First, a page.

Summary: big enterprise customers such as airline flight planning uses Oracle, Sun, IBM Bladecenters and custom code, big companies like eBay, Twitter, Facebook, Google use everything-custom, whatever they can make work, and keep it secret too, because it's one of the very hard things that they've had to solve to make their company possible at all.
Small webservers have become very common, and you'll typically see a webserver like Apache, Tomcat or IIS, and maybe with a database behind it (PostgreSQL, SQL Server or MySQL), and maybe with a programming layer in there too (PHP, Python, Ruby, Java, etc).
For bigger but still small setups, you separate those layers into different servers - two running Apache both looking at the same shared file, two running the database with half the data in each, maybe another doing caching, or maybe you just make them as powerful as you can afford. This can get you a long way - Plenty of Fish got into the HitWise top 100 websites in 2007, serving 2 million+ views per hour, with 1 server and outsourcing image hosting to Akamai.
If you are rich, e.g. the government, the airline industry, etc. you can scale up from here by going to massive and specialist servers such as bladecenters, tens-of-processor Sun servers, tens of disks in a storage device and Oracle databases, etc.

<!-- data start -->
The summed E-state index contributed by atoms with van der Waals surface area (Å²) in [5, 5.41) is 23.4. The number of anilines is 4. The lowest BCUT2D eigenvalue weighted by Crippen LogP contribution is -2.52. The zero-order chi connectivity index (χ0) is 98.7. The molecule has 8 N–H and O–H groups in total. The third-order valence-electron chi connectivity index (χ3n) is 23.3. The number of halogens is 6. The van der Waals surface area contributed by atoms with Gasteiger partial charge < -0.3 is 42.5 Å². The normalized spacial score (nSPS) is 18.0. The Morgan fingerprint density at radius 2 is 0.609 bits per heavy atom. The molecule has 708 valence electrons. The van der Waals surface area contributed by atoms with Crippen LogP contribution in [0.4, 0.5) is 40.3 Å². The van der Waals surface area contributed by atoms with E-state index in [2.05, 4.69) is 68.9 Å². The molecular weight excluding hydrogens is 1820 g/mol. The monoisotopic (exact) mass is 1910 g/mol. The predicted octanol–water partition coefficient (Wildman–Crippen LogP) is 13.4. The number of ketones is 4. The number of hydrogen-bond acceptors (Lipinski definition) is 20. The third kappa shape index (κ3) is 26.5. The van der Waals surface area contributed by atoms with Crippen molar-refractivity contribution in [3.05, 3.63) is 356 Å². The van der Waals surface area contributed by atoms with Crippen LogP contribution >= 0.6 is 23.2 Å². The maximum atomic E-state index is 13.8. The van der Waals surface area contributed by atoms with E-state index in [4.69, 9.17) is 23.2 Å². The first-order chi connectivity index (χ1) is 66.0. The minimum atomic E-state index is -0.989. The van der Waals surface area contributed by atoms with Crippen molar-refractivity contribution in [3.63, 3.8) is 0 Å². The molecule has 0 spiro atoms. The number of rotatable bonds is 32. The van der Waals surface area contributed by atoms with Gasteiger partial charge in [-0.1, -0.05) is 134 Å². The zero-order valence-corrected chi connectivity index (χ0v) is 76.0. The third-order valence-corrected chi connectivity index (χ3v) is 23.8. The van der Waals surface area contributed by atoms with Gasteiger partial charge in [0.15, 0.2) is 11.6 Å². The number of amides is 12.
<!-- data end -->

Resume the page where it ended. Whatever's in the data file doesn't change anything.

For everyone else, the question of how to scale up on the cheap is still unanswered. How they do it is one of the core problems of their company, and one they'll spend a lot of effort custom-building.
It will likely consist of interesting ways to get many database servers involved. Not Google, they wrote their own filesystem and database replacement on top. You might see sharding (split your content A-M in one server, N-Z in another) or replication (all servers have the same data, reads come from any of them, writes go to all of them) or something custom.
It will probably consist of a lot of caching servers, e.g. running Memcached. These will have lots of RAM and quickly return database queries which have been done before recently, files which have been requested recently. In 2008, Facebook said "We use more than 800 (memcached) servers supplying over 28 terabytes of memory to our users." link
You'll probably find some CDN service (content delivery network) such as Akamai, where you give them all your pictures and they spread them around the world and you link to them and automatically serve up the the nearest to the user from their network.
You'll also find a lot of custom code and people working hard but keeping it a secret. Serving eBay auctions means handling a lot of traffic but the data for a single auction item is mostly static, but searching eBay auctions means a lot of data processing. Google searching the web means a lot of data processing, but in a different way - different data stored on a different server. Facebook means a lot of information travelling criss-cross to a lot of users, and Twitter does as well, but with different characteristics. Google and Facebook design their own server hardware.